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Cyborg

Shifter return spring 01 V11 Sport

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So... downshifting if traffic, the shift lever decided to stay down and I thought I was going to have to limp home in 2nd (or maybe it was 3rd). When it stuck in the down position, it didn't want to move when I pulled up with my foot. Anyway after a short time the lever returned to its normal position and currently all is well. It has always behaved... any extra neutrals were born from lazy shifting. The bike only has 20,000 km. With the bike stationary, if I push down on the lever by hand, the return spring feels quite strong and no indication of a problem. When I lift up on the lever, the spring pressure is only about half as much. Not sure if that is some sort of sign? Given the lever had stuck in the down position and the spring (while pushing down) seems strong, I'm thinking its something else. External linkage looks fine, moves freely and no signs of hanging up anywhere. I see there are lots of threads on the subject, but just wanted to see if anyone wanted to hazard a guess as to what it might be. 

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# ! remove the shifter pivot bolt . Loosen the locking nut behind the bolt , hold the nut w/a wrench and unscrew the pivot bolt . If it is rusty , lubricate the bolt and shifter and replace . If it is not , plan on removing the shift cover and repair .

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The shifter return spring is *really* heavy. That, combined with the heavy pawl spring causes a divot in the shifter pawl where the spring is heavily loaded on the down shift. It can hang up there. You'll probably want to put in one of the new lighter unbreakable pawl springs, and blueprint the preselector mechanism per the thread by Lucky Phil.

 

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Thanks for the replies gentlemen. I will check the pivot bolt, but pretty sure I is ok. Even the slightest movement of the shifter and it will return to centre, so nothing is hanging up. I'll go through the "Shift Improvement", but hope I can delay that until the dead of winter. It still strikes me as odd that the spring pressure is so different between the up and down movement of the shift lever. That spring in the photo looks like it would provide equal pressure either way. If the spring was broken... seems to me it would be "no pressure" If the spring was dislodged somehow, you'd think it would affect spring pressure for both up and down movement Y/N? Is the pressure supposed to be more or less equal either way?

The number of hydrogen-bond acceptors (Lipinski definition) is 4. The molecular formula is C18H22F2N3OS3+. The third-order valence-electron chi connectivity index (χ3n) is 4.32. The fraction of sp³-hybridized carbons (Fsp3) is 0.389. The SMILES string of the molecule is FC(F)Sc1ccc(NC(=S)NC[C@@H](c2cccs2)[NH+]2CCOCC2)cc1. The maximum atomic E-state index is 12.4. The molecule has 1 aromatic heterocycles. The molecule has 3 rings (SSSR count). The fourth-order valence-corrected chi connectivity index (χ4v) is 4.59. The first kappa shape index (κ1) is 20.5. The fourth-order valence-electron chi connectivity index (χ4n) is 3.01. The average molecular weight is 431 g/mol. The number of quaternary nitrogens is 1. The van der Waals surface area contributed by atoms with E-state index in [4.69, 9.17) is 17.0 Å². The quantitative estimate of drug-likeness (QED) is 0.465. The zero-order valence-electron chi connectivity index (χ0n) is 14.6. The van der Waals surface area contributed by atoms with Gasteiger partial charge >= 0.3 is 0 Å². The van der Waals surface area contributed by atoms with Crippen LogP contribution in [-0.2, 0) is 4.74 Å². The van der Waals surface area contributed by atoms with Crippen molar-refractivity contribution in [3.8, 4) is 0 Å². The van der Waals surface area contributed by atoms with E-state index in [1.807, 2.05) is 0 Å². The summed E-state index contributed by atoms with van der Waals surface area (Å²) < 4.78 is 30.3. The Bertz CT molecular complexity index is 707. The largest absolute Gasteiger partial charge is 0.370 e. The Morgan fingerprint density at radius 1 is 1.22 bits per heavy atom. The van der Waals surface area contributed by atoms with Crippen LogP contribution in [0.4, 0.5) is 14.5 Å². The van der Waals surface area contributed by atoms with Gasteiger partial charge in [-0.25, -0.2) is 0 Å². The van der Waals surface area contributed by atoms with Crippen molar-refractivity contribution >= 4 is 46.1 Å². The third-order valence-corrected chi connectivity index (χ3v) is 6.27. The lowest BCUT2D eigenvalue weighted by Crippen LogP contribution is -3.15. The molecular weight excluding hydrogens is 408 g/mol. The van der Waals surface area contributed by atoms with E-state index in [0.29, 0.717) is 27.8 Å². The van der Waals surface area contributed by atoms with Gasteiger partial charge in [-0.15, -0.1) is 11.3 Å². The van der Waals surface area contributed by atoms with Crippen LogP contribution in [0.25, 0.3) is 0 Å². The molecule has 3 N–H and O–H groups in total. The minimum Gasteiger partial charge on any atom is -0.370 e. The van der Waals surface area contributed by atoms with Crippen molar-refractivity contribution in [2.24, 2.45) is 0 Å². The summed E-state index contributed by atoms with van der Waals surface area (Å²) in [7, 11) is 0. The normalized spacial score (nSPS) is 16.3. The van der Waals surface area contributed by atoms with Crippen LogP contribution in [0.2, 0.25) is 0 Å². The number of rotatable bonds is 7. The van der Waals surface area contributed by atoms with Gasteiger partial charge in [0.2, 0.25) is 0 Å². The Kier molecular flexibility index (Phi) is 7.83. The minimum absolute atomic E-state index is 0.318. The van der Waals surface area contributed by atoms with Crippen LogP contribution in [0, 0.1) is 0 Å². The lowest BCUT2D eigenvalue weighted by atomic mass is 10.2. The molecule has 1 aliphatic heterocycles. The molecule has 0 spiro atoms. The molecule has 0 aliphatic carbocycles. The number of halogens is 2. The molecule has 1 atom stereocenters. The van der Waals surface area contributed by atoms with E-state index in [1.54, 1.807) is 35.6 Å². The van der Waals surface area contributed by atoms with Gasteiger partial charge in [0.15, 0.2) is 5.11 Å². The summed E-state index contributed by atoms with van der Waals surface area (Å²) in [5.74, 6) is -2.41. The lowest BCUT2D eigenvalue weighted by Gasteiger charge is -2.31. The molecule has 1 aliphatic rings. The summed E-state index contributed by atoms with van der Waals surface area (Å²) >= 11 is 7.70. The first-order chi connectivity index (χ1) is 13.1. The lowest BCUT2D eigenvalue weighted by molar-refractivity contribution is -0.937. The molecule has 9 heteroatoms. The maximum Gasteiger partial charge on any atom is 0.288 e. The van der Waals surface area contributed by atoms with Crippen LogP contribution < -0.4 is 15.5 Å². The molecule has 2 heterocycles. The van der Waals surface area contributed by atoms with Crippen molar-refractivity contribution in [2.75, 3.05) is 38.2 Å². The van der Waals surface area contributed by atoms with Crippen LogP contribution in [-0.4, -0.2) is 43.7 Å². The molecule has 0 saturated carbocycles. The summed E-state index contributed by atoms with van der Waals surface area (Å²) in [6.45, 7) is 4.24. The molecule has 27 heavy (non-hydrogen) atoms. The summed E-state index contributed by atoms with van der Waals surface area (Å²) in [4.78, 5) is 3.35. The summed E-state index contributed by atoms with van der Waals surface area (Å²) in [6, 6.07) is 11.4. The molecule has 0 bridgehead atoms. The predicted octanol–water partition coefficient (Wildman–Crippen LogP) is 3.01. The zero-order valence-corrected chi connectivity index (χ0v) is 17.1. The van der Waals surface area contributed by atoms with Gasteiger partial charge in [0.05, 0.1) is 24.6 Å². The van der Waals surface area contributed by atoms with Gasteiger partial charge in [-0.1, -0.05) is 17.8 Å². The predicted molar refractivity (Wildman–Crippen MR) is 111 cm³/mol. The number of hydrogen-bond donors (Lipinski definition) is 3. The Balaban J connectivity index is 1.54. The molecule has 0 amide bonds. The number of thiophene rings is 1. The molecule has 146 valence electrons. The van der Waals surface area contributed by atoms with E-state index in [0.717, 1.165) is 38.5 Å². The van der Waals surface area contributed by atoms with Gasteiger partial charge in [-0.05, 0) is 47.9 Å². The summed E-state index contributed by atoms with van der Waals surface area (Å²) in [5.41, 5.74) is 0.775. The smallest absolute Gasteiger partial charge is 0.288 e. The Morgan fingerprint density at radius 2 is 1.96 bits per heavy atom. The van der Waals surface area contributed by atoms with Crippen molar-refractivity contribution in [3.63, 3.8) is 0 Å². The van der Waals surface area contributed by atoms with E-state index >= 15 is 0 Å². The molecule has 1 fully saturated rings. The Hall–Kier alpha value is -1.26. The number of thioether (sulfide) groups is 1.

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I seem to recall Scud's investigations revealed an explanation why the up and down tension differ (?)

I am anxious to hear what you find as my lever has hesitated in the down position a couple times in the last three thousand miles . . . :unsure:

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4 hours ago, Cyborg said:

It still strikes me as odd that the spring pressure is so different between the up and down movement of the shift lever. That spring in the photo looks like it would provide equal pressure either way. If the spring was broken... seems to me it would be "no pressure" If the spring was dislodged somehow, you'd think it would affect spring pressure for both up and down movement Y/N? Is the pressure supposed to be more or less equal either way?

agreeing with this line of thought, I would do as gstallons suggests, and eliminate any potential problems with external shift components first. You will have wasted no time on it as it most likely needs cleaned, lubed, and thoroughly inspected, if for nothing else, peace of mind. Then think about the pre-selector mechanism, which, for real peace of mind, (and motorcycling enjoyment) truly must be seen too and sorted in the manner outlined on this forum. It's easy enough a job for the mechanically inclined non professional, and getting the new shift spring in there is highly recommended.

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56 minutes ago, footgoose said:

 It's easy enough a job for the mechanically inclined non professional, and getting the new shift spring in there is highly recommended.

I used to work as a M/C tech for a living .... between that and the mountain of projects lined up in my garage makes me want to avoid this for a while, so don't hold your breath docc... I will happy to take photos and post the results when I get to it though. As for cleaning and lubing the linkage, I wholeheartedly agree it should be done.... however, I'll wager you a cheeseburger or two that the linkage is fine. I live in Canada"s answer to California aka God's Country.....I'm too much of a pussy to ride in the rain.... and too lazy to wash the damn thing, so no corrosion anywhere. It does get clean oil and ethanol free fuel though.

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